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    Along with empathy, flexibility is also key. The traditional expectations that a student should spend two hours on out of class work for every one hour in class may be unrealistic with students who are parents. Strict adherence to an attendance policy and due dates may also be unrealistic. My general rule for everyone is that attendance and turning papers in on time is at the student’s discretion—an adult choice. Students are making significant time and financial sacrifices to be in class and are presumably taking it seriously, so I’ll just assume they have a good reason for lateness and won’t subtract points for late work. It is also on the student, however, to turn in quality work. And work that consistently comes in late from a student who is rarely in class often is poor quality work. I assist the student in not penalizing late work or absences, but they must also do their job in taking responsibility for their own attendance and work.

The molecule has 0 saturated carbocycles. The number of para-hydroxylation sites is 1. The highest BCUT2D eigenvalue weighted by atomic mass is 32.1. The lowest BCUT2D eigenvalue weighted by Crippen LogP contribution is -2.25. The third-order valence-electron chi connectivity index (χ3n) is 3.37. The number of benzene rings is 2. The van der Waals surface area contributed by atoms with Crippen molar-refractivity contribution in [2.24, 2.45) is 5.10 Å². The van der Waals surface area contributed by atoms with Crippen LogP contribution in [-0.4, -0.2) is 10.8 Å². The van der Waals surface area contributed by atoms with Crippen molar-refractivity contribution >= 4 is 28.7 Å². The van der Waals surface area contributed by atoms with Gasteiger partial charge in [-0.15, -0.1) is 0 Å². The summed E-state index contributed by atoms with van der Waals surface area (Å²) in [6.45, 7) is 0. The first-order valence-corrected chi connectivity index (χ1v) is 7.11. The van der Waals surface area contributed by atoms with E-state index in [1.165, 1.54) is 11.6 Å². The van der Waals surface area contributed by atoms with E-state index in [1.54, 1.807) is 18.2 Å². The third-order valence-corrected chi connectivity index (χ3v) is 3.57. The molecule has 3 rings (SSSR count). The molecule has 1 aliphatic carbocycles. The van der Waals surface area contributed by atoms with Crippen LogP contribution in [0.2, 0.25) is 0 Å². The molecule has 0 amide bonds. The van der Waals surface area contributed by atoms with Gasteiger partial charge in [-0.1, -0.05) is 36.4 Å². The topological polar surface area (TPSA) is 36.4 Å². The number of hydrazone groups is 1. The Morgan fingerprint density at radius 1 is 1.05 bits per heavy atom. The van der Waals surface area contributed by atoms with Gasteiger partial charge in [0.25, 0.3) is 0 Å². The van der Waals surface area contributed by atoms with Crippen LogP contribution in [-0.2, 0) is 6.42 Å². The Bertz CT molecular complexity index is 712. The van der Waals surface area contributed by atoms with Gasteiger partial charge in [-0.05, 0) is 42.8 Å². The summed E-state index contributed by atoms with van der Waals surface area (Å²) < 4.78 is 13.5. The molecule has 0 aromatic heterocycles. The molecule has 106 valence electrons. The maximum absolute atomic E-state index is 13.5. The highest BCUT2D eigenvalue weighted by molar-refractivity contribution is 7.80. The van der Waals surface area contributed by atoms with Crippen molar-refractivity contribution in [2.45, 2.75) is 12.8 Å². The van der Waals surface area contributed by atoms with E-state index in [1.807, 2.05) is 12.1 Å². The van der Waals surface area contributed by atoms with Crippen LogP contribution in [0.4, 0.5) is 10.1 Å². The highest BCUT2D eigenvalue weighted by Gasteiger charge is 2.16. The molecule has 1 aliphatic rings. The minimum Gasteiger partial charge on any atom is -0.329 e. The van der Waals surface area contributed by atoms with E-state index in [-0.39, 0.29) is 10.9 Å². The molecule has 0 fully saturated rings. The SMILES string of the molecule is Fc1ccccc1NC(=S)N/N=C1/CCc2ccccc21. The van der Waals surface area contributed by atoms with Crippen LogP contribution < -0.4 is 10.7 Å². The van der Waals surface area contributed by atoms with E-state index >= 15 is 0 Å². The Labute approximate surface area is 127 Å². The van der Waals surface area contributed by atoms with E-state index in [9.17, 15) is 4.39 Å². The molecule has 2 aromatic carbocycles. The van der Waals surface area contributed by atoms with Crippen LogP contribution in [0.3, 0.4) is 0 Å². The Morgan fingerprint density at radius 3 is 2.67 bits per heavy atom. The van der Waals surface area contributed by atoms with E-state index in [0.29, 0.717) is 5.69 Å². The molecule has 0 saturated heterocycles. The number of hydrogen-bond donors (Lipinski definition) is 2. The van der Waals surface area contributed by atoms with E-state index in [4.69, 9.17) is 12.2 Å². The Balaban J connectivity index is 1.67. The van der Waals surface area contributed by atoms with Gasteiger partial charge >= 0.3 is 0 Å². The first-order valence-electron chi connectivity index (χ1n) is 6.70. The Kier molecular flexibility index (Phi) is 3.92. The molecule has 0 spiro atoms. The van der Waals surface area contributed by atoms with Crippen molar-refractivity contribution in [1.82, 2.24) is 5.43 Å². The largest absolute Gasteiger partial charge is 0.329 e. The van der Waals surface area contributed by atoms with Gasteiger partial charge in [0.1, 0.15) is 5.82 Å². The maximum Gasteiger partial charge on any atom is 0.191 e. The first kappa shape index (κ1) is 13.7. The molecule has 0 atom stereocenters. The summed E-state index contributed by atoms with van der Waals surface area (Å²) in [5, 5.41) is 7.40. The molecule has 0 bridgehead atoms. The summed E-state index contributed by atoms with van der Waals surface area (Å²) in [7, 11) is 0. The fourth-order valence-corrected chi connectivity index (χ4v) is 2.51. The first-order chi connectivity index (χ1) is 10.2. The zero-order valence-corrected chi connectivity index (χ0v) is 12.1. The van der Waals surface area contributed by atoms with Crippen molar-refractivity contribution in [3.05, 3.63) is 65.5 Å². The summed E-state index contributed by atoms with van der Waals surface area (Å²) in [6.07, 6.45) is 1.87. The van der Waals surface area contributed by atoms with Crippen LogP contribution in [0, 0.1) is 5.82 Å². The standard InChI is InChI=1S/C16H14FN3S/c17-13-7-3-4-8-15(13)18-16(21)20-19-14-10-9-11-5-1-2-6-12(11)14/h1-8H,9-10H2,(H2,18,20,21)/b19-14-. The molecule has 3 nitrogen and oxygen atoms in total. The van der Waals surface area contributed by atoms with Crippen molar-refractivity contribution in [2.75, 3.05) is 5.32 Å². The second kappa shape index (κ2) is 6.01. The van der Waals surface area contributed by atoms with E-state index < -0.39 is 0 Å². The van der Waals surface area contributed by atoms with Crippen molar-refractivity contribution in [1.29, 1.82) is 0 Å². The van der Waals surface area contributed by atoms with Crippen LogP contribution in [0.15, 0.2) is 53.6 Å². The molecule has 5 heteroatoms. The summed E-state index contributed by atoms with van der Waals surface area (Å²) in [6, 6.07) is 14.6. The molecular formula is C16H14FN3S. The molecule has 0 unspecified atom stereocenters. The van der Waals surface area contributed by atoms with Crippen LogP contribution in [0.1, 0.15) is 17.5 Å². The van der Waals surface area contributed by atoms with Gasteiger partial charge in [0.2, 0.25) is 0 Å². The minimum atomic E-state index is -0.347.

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    Offer students options to help them toward success: how to make up missed classes in the event of a child’s illness, how to address a group project the student had trouble participating in, alternatives in the event the student can’t finish the semester. Also important are ways to keep in touch with the instructor and the class in the event of missed classes. Some options for students might be an individual project, completing some work online, and taking an incomplete to finish the work another term as necessary.

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    Playing up Strengths